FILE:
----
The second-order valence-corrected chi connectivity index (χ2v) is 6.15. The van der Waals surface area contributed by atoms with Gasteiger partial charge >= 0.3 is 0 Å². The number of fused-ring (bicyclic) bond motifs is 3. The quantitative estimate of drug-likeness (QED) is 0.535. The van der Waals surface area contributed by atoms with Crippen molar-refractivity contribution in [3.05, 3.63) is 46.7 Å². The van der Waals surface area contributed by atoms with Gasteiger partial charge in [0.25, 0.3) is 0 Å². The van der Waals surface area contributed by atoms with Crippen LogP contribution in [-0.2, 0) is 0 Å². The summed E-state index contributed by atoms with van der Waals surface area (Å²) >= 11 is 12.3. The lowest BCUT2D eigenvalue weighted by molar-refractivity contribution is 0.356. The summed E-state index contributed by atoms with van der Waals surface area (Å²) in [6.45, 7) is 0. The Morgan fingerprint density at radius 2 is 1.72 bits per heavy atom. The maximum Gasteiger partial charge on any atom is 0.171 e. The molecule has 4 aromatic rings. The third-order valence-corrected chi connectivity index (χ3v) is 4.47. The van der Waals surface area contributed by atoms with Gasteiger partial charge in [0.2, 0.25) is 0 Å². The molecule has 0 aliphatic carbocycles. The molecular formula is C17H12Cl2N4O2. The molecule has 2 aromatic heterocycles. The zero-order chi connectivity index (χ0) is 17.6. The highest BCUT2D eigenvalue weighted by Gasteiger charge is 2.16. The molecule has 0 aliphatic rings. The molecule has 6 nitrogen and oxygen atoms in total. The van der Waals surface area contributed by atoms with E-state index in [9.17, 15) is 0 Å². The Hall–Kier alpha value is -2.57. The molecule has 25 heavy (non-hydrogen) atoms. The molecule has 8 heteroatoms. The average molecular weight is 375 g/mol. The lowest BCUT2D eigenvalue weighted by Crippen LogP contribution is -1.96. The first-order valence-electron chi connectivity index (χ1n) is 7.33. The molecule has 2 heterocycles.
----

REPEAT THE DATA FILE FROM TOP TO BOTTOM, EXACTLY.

The second-order valence-corrected chi connectivity index (χ2v) is 6.15. The van der Waals surface area contributed by atoms with Gasteiger partial charge >= 0.3 is 0 Å². The number of fused-ring (bicyclic) bond motifs is 3. The quantitative estimate of drug-likeness (QED) is 0.535. The van der Waals surface area contributed by atoms with Crippen molar-refractivity contribution in [3.05, 3.63) is 46.7 Å². The van der Waals surface area contributed by atoms with Gasteiger partial charge in [0.25, 0.3) is 0 Å². The van der Waals surface area contributed by atoms with Crippen LogP contribution in [-0.2, 0) is 0 Å². The summed E-state index contributed by atoms with van der Waals surface area (Å²) >= 11 is 12.3. The lowest BCUT2D eigenvalue weighted by molar-refractivity contribution is 0.356. The summed E-state index contributed by atoms with van der Waals surface area (Å²) in [6.45, 7) is 0. The Morgan fingerprint density at radius 2 is 1.72 bits per heavy atom. The maximum Gasteiger partial charge on any atom is 0.171 e. The molecule has 4 aromatic rings. The third-order valence-corrected chi connectivity index (χ3v) is 4.47. The van der Waals surface area contributed by atoms with Gasteiger partial charge in [0.2, 0.25) is 0 Å². The molecule has 0 aliphatic carbocycles. The molecular formula is C17H12Cl2N4O2. The molecule has 2 aromatic heterocycles. The zero-order chi connectivity index (χ0) is 17.6. The highest BCUT2D eigenvalue weighted by Gasteiger charge is 2.16. The molecule has 0 aliphatic rings. The molecule has 6 nitrogen and oxygen atoms in total. The van der Waals surface area contributed by atoms with E-state index in [9.17, 15) is 0 Å². The Hall–Kier alpha value is -2.57. The molecule has 25 heavy (non-hydrogen) atoms. The molecule has 8 heteroatoms. The average molecular weight is 375 g/mol. The lowest BCUT2D eigenvalue weighted by Crippen LogP contribution is -1.96. The first-order valence-electron chi connectivity index (χ1n) is 7.33. The molecule has 2 heterocycles.